Your argument is very zen. I agree this approach will make us happy all our 
life. It will see us through until our last days. Remember the famous zen 
master Daisetsu Suzuki. Many said he  was enlightened. But he went through a 
lot of pain during his last days of dying. Furthermore, we do not know what 
happened to him after he died. The most simple way is to assume we are 
'annihilated' on our death, or as Edgar says, we are 'merged' into global 
spirit. In either case, we lose our individuality. So what happens does not 
matter. Is that so simple? If so, thank god. If not, you better think of 
something else to do.

--- On Tue, 28/10/08, mike brown <[EMAIL PROTECTED]> wrote:

From: mike brown <[EMAIL PROTECTED]>
Subject: Re: [Zen] thoughtful story
To: Zen_Forum@yahoogroups.com
Date: Tuesday, 28 October, 2008, 8:37 PM

Hi Jody,

A nice story, but I'm afraid it's not quite zen. The taxi-driver is being 
dangerously sentimental in his reaction to the old woman. He's obviously a nice 
guy but he almost sounds like he's patting himself on the back for what he did 
and how he treated the old lady. It reminds me of the story of the monk who 
carried a young female across a river and his younger protege kept haranguing 
him for hours because he broke the vow not to touch members of the opposite 
sex. After a while the older monk said, "I put her down on the other side of 
the river - when are you going to put her down?". We can't keep reviewing every 
action we take. There's a flip side to your story too. If the old lady had 
acted ungratefully, I can imagine the taxi-driver lamenting about the rude, 
selfish nature of people etc. If we're acting mindfully we just do what we have 
to. If the person is grateful - ok. If the person doesn't acknowledge what 
we've done - ok. Otherwise we become like
 a paper bag blowing in the wind with our desires and emotions dictating how we 


From: Jody W. Ianuzzi <[EMAIL PROTECTED] com>
Sent: Tuesday, 28 October, 2008 0:48:11
Subject: [Zen] thoughtful story

A Cab Drivers Story

So I walked to the door and knocked. 'Just a minute', answered a frail,
elderly voice. I could hear something being dragged across the floor.

After a long pause, the door opened. A small woman in her 90's stood before
me. She was wearing a print dress and a pillbox hat with a veil pinned on
it, like somebody out of a 1940s movie.

By her side was a small nylon suitcase. The apartment looked as if no one
had lived in it for years. All the furniture was covered with sheets.

There were no clocks on the walls, no knickknacks or utensils on the
counters. In the corner was a cardboard box filled with photos and

'Would you carry my bag out to the car?' she said. I took the suitcase to
the cab, then returned to assist the woman.

She took my arm and we walked slowly toward the curb.

She kept thanking me for my kindness. 'It's nothing', I told her. 'I just
try to treat my passengers the way I would want my mother treated'.

'Oh, you're such a good boy', she said. When we got in the cab, she gave me
an address, and then asked, 'Could you drive through downtown?'

'It's not the shortest way,' I answered quickly.

'Oh, I don't mind,' she said. 'I'm in no hurry. I'm on my way to a hospice'..

I looked in the rear-view mirror. Her eyes were glistening. 'I don't have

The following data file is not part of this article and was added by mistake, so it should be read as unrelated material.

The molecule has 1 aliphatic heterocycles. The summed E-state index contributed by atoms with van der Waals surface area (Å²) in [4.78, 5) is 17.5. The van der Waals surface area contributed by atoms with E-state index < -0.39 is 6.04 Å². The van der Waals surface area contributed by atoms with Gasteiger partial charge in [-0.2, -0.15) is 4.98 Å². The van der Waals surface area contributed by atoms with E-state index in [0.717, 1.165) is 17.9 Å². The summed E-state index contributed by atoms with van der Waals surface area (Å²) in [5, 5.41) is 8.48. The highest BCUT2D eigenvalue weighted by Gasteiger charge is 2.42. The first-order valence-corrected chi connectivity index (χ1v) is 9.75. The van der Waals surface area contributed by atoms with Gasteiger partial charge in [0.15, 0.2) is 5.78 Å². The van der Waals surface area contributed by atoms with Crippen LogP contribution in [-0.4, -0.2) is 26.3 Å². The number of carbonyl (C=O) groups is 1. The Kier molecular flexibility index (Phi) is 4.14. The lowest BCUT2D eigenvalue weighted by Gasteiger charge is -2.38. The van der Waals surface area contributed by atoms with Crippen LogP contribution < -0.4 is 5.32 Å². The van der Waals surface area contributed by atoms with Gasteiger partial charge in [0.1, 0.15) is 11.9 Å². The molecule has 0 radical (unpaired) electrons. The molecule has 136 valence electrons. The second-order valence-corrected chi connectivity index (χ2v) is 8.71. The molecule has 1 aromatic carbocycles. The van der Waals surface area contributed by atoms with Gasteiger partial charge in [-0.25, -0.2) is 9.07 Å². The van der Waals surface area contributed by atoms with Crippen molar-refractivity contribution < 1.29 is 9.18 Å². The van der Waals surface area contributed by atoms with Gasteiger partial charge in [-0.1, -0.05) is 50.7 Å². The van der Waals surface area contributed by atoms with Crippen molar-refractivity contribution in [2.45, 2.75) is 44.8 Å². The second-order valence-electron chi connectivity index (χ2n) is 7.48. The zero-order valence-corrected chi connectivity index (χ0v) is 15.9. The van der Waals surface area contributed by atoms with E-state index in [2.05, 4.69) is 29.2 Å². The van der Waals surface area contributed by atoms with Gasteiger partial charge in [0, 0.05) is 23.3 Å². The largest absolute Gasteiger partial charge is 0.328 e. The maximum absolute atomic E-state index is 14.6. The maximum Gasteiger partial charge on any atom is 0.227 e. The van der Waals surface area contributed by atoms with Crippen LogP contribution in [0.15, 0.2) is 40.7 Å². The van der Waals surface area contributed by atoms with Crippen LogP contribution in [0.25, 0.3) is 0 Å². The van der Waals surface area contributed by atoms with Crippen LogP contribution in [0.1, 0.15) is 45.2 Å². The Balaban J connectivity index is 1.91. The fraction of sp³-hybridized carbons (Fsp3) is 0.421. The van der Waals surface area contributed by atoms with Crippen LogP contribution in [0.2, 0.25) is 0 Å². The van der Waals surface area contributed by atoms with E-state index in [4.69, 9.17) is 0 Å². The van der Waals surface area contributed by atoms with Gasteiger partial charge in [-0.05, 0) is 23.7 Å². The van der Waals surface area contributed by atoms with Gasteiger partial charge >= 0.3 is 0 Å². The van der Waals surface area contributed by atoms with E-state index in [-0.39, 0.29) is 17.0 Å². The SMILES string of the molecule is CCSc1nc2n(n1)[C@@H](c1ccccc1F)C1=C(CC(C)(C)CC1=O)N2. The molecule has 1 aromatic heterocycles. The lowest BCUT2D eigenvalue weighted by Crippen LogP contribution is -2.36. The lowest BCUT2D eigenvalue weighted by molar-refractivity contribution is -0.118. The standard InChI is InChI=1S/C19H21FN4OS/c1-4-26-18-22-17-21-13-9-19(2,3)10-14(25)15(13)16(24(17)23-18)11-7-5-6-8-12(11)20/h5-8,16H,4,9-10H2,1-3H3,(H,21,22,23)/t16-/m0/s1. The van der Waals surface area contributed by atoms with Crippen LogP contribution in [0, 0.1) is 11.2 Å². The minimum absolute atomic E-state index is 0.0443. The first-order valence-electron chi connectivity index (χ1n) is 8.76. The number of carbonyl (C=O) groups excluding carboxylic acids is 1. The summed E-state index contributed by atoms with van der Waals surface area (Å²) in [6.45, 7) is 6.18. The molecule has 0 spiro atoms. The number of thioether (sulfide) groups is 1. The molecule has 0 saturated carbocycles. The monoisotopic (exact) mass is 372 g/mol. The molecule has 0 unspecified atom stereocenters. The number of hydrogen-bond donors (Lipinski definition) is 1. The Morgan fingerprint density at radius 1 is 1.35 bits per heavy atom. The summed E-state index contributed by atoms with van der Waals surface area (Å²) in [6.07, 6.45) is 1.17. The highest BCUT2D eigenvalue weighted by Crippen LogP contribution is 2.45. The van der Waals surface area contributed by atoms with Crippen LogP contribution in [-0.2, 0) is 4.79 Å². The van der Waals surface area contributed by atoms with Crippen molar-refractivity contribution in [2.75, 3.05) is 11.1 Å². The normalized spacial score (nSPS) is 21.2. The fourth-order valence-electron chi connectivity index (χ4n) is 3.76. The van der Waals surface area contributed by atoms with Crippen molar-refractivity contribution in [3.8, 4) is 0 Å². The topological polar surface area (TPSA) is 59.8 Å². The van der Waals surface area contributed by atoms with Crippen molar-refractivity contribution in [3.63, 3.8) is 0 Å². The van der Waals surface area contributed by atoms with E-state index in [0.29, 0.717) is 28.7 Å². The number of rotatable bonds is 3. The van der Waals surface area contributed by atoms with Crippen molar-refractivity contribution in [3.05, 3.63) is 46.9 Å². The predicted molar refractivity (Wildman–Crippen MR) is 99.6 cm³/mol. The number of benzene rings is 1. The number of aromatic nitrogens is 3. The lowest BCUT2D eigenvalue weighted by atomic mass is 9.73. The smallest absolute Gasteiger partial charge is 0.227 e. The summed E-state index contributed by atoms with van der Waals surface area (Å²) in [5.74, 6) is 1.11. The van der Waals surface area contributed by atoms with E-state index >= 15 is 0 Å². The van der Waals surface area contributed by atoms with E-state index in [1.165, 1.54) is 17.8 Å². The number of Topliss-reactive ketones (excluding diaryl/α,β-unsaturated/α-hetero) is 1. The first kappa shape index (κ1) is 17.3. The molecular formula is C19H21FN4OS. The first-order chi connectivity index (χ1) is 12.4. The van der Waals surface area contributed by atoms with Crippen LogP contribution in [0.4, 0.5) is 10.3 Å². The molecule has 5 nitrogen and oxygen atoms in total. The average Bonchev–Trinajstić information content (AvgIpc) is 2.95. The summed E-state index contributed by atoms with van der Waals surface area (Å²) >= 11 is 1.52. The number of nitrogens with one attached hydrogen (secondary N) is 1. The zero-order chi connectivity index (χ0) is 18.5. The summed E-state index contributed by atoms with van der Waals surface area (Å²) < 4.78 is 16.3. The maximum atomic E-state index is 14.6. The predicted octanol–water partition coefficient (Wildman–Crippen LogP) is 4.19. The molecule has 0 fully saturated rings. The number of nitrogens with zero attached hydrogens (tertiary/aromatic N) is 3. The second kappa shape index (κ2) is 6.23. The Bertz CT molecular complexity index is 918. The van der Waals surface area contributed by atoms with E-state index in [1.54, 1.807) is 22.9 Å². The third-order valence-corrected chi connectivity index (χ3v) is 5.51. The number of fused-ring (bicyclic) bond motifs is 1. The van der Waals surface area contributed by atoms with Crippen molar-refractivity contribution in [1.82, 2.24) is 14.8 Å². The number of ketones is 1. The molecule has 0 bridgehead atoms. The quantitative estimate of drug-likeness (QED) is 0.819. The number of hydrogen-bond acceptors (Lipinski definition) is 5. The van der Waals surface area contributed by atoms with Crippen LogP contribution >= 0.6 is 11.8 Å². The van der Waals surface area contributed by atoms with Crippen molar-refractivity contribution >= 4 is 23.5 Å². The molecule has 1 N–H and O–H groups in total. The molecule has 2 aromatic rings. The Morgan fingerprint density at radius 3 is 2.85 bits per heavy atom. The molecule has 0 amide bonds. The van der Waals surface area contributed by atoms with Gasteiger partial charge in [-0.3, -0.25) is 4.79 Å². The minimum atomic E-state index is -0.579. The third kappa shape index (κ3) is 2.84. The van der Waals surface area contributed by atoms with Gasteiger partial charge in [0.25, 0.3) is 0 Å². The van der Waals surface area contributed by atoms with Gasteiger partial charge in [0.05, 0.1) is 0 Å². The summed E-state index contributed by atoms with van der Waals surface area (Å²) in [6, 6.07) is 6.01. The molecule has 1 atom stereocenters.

any family left,' she continued. 'The doctor says I don't have very long.' I
quietly reached over and shut off the meter.

'What route would you like me to take?' I asked.

For the next two hours, we drove through the city. She showed me the
building where she had once worked as an elevator operator.

We drove through the neighborhood where she and her husband had lived when
they were newlyweds. She had me pull up in front of a furniture warehouse
that had once been a ballroom where she had gone dancing as a girl.

Sometimes she'd ask me to slow in front of a particular building or corner
and would sit staring into the darkness, saying nothing.

As the first hint of sun was creasing the horizon, she suddenly said, 'I'm
tired. Let's go now'

We drove in silence to the address she had given me.It was a low building,
like a small convalescent home, with a driveway that passed under a portico..

Two orderlies came out to the cab as soon as we pulled up. They were
solicitous and intent, watching her every move. They must have been
expecting her.

I opened the trunk and took the small suitcase to the door. The woman was
already seated in a wheelchair.

'How much do I owe you?' she asked, reaching into her purse.

'Nothing,' I said

'You have to make a living,' she answered.

'There are other passengers,' I responded.

Almost without thinking, I bent and gave her a hug. She held onto me

'You gave an old woman a little moment of joy,' she said.

'Thank you.'

I squeezed her hand, and then walked into the dim morning light. Behind me,
a door shut. It was the sound of the closing of a life.

I didn't pick up any more passengers that shift. I drove aimlessly lost in
thought. For the rest of that day, I could hardly talk. What if that woman
had gotten an angry driver, or one who was impatient to end his shift?

What if I had refused to take the run, or had honked once, then driven away?

On a quick review, I don't think that I have done anything more important in
my life.

We're conditioned to think that our lives revolve around great moments.

But great moments often catch us unaware-beautifully wrapped in what others
may consider a small one.


Life may not be the party we hoped for, but while we are here we might
aswell dance.
Al G

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